NCBI Bookshelf. A service of the National Library of Medicine, National Institutes of Health.

Center for Substance Abuse Treatment. Clinical Guidelines for the Use of Buprenorphine in the Treatment of Opioid Addiction. Rockville (MD): Substance Abuse and Mental Health Services Administration (US); 2004. (Treatment Improvement Protocol (TIP) Series, No. 40.)

Cover of Clinical Guidelines for the Use of Buprenorphine in the Treatment of Opioid Addiction

Clinical Guidelines for the Use of Buprenorphine in the Treatment of Opioid Addiction.

Show details

Appendix I Glossary

21 C.F.R. Part 291

Code of Federal Regulations (C.F.R.) that, among other things, sets standards for narcotic treatment and use of methadone.

42 C.F.R. Part 2

Federal Regulation concerning confidentiality of alcohol and drug abuse patient treatment records.

42 C.F.R. Part 8

Federal Regulation concerning dispensing of drugs through opioid treatment programs.

Addiction

A behavioral syndrome characterized by the repeated, compulsive seeking or use of a substance despite adverse social, psychological, and/or physical consequences. Addiction is often (but not always) accompanied by physical dependence, a withdrawal syndrome, and tolerance.

Alcoholism

A pattern of compulsive use of alcohol in which individuals devote substantial periods of time to obtaining and consuming alcoholic beverages despite adverse psychological or physical consequences, e.g., depression, blackouts, liver disease, or other consequences. (Adapted from Diagnostic and Statistical Manual of Mental Disorders, 4th ed., Text Revision [DSM‐IV‐TR].)

Antagonist

Substance that tends to nullify the effect of another (e.g., a drug that binds to a receptor without eliciting a response).

AUDIT

Alcohol Use Disorders Identification Test. A screening tool for identification of alcohol use disorders.

Biopsychosocial

Combining biological, psychological, and social concerns or effects.

Buprenex® (Generic: buprenorphine)

Injectable formulation of the Schedule III narcotic (opioid) partial agonist buprenorphine. Approved for use as an analgesic. Not approved for use in the treatment of opioid addiction.

Buprenorphine

An opioid partial agonist that is a synthetic derivative of thebaine. Two sublingual formulations of buprenorphine, the Schedule III pharmaceuticals Subutex® (buprenorphine) and Suboxone® (buprenorphine/naloxone), received Food and Drug Administration (FDA) approval in October 2000 for use in the treatment of opioid addiction. Buprenex®, an injectable formulation of buprenorphine, has previously been available in the United States and is approved for use as a parenteral analgesic.

Buprenorphine/naloxone

Drug combination; see separate definitions and brand name Suboxone®.

CAGE‐AID

CAGE Questionnaire Adapted to Include Drugs.

CAGE Questionnaire

A screening tool for identification of alcohol use disorders (questions use words beginning with letters C, A, G, and E consecutively).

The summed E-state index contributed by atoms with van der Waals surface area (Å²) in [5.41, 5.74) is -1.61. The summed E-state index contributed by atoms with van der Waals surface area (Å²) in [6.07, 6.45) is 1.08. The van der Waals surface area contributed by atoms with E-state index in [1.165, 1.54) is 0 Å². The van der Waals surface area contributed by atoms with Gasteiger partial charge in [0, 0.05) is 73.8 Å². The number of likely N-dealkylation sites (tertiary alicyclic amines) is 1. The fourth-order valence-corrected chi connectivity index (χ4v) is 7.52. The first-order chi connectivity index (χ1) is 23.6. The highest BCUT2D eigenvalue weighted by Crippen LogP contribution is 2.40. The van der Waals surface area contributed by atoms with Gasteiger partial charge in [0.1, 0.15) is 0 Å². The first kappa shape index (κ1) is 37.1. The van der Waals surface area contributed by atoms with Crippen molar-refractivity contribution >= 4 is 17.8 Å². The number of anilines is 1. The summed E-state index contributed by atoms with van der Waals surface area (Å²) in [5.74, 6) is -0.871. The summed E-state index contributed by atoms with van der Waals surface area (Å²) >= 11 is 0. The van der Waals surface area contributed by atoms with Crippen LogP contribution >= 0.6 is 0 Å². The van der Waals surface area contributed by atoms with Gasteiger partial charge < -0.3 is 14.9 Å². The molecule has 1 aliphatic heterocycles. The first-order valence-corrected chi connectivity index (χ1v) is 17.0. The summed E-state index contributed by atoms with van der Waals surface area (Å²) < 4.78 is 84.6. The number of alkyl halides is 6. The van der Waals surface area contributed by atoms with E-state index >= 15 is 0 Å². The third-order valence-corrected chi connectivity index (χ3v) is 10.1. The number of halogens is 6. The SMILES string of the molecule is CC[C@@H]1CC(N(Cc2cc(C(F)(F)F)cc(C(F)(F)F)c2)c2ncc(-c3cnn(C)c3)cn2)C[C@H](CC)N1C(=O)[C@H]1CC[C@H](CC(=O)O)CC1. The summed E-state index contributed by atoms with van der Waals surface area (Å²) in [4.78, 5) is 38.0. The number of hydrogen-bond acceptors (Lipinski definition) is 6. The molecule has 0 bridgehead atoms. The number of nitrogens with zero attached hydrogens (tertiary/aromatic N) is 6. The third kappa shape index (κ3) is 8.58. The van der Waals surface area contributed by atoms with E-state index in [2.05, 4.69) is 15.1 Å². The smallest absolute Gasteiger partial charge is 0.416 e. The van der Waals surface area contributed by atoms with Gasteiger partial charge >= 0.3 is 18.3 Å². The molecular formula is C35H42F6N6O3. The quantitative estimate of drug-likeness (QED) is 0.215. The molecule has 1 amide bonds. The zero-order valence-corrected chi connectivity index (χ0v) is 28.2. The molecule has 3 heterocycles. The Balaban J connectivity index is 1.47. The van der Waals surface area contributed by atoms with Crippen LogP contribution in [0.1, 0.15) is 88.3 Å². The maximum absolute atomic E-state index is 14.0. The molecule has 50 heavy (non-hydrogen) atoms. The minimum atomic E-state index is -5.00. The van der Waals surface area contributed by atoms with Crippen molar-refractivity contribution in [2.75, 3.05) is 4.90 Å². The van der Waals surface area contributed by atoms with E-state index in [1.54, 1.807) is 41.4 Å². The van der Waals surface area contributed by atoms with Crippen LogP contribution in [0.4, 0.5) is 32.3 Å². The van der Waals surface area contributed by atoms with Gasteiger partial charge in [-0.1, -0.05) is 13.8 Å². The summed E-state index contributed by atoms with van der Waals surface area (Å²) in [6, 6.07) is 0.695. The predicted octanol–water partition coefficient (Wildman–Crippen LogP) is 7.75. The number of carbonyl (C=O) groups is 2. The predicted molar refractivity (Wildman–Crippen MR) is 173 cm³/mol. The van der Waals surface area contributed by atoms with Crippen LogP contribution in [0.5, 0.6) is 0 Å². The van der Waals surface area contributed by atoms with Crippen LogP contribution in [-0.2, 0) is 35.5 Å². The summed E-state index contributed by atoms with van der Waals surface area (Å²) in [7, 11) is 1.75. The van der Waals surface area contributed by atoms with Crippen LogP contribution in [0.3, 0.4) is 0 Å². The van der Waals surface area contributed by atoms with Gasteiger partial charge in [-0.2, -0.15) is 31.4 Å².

Children’s Health Act of 2000 (P.L. 106‐310)

Legislation (Public Law) that authorizes expanded research and services for a variety of childhood health problems, reauthorizes programs of the Substance Abuse and Mental Health Services Administration (SAMHSA), addresses the problem of youth substance abuse and the violence associated with it, and works to improve the health and safety of children in child care. Title XXXV of the Children’s Health Act is the Drug Addiction Treatment Act of 2000 (DATA 2000), which authorizes qualifying physicians to treat opioid addiction in clinical settings other than the Opioid Treatment Program (OTP) setting.

CINA

Clinical Institute Narcotic Assessment Scale for Withdrawal. An interview and observation tool for assessing opioid withdrawal signs and symptoms.

COWS

Clinical Opiate Withdrawal Scale. An interview and observation tool for assessing opioid withdrawal signs and symptoms.

DAST 10

Drug Abuse Screening Test. A questionnaire tool for identification of drug and alcohol use disorders.

DATA 2000

See Drug Addiction Treatment Act of 2000.

Dependence

A condition manifested as a characteristic set of withdrawal signs and symptoms upon reduction, cessation, or loss of the active compound at cell receptors (a withdrawal syndrome).

Drug Addiction Treatment Act of 2000

Title XXXV of the Children’s Health Act of 2000. The Drug Addiction Treatment Act of 2000 (DATA 2000) establishes a waiver authority for qualifying physicians to prescribe or dispense specially approved Schedule III, IV, and V narcotic medications for the treatment of opioid addiction in clinical settings other than the Opioid Treatment Program setting.

HIPAA

Health Insurance Portability and Accountability Act.

LAAM

Closely related to methadone, the synthetic compound levo‐alpha‐acetyl‐methadol or LAAM (Brand name: ORLAMM®), has an even longer duration of action (from 48 to 72 hours) than methadone, permitting a reduction in frequency of use. In 1994, it was approved as a Schedule II treatment drug for narcotic addiction. Both methadone and LAAM have high abuse potential. Their acceptability as narcotic treatment drugs is predicated on their ability to substitute for heroin, the long duration of action, and their mode of oral administration.